Environment

The United States oil business is booming and the country could soon be the largest crude oil producer in the world. Despite this record-breaking production, climate change activists campaigning to move away from fossil fuels say they are making progress.

The U.S. is one of only a few countries in the world that allow private individuals to own the minerals under their land, a policy that dates to the Founding Fathers as they sought to elevate private interests over those of the British Crown. This financial incentive to allow new drilling goes a long way in explaining the nation's natural gas boom. The National Association of Royalty Owners estimates some 12 million American landowners receive royalties for the exploitation of oil, gas and other mineral resources under their property.

The nation's rush to increase oil production is having a long-distance impact on the Great Lakes region.

Geologic formations have given parts of the region ample deposits of sand, including the hard, round version that is used in fracking. Seen from space a few months ago by the Landsat 8 satellite, the light brown mines dot a landscape of green fields and forests. 

Pollution Cleanup Moves Ahead On Great Lakes

Mar 13, 2018
Caitlin Whyte / Great Lakes Today

Just off Lake Ontario in Irondequoit Bay, Dave Hulburt is doing some work at the BayCreek Paddling Center.

NASA Glenn Research Center

As Great Lakes advocates lobby Congress this week, a new report from the U.S. Environmental Protection Agency details how the federal government and states plan to fight algae blooms in Lake Erie. But the agency isn't proposing more federal regulations to accomplish the task.

Many advocates for the Great Lakes are in Washington, D.C., this week to push back against President Trump's proposal to slash funding for the region. They want Congress to continue its bipartisan support on issues such as cleaning up pollution and protecting drinking water.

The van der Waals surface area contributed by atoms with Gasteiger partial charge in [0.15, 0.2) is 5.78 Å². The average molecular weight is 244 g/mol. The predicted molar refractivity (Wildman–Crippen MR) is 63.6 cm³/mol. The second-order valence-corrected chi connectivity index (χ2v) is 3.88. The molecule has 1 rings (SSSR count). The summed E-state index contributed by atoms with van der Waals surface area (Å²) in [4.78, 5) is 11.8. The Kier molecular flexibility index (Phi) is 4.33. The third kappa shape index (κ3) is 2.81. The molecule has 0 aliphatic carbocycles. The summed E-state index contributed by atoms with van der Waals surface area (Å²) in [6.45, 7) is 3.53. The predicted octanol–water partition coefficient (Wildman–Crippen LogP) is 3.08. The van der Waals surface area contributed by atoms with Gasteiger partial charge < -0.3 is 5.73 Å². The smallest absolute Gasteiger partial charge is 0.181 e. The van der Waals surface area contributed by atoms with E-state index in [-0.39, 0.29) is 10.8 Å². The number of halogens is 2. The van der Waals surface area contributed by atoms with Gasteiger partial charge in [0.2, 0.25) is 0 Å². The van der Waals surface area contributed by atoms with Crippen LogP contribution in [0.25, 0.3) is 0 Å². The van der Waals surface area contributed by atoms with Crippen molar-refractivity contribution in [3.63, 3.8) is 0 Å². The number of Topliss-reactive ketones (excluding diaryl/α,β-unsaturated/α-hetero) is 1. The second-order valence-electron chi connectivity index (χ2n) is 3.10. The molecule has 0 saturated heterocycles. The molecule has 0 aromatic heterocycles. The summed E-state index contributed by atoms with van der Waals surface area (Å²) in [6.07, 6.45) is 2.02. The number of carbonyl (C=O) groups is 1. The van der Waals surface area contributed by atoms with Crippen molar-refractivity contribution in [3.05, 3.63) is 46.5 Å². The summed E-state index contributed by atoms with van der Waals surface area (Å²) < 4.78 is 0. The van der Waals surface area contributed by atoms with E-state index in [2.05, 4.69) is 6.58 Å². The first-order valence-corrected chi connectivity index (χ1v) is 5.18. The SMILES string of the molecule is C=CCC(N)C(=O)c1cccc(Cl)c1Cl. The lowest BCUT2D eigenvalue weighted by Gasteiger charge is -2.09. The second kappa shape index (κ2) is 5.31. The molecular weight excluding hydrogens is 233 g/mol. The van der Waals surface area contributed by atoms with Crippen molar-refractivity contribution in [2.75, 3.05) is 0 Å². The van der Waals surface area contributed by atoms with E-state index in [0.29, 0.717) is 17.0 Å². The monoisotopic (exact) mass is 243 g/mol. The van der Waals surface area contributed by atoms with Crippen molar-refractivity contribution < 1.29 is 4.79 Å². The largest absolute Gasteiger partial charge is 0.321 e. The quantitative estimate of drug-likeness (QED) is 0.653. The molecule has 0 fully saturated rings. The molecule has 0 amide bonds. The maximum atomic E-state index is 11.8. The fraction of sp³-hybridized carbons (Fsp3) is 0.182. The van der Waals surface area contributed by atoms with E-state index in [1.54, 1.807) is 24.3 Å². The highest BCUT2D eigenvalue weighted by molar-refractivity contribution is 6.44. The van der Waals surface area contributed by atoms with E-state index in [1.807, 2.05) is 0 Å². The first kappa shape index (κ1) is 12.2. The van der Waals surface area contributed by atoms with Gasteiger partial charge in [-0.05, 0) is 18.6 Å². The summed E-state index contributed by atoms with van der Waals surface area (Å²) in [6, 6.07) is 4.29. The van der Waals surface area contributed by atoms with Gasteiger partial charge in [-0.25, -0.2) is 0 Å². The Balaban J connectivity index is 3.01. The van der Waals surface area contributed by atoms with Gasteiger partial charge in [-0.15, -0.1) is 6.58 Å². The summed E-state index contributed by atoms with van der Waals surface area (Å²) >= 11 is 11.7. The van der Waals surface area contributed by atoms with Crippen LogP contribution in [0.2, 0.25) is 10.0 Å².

Canada and the province of Ontario recently released their plan to combat toxic algae blooms in Lake Erie.  Phosphorus is the primary cause of the blooms that turn parts of the lake green most summers.

The U.S. and Canada hope to reduce phosphorus in Lake Erie by 40 percent, from 2008 levels.  It’s all part of the Great Lakes Water Quality Agreement.

Evacuation orders are in place for residents in the Powhatan Point area after an explosion and fire at a well pad.
WTOV9

In eastern Ohio's Belmont County, some residents are still evacuated from their homes after a natural gas well explosion last week.

Ohio and the U.S. Army Corps of Engineers have settled a lawsuit over dredging in the Cuyahoga River.  

The state and the federal agency have fought for years over how to handle sediment scooped from the river. The Army Corps wanted to dump it into Lake Erie, but the state said that was unsafe.

Under the settlement, the Army Corps will bear the cost of disposing of sediment dredged in 2016 and 2017. That material was placed in confined disposal facilities, not in the lake.

The settlement was filed Wednesday in federal court in Cleveland.

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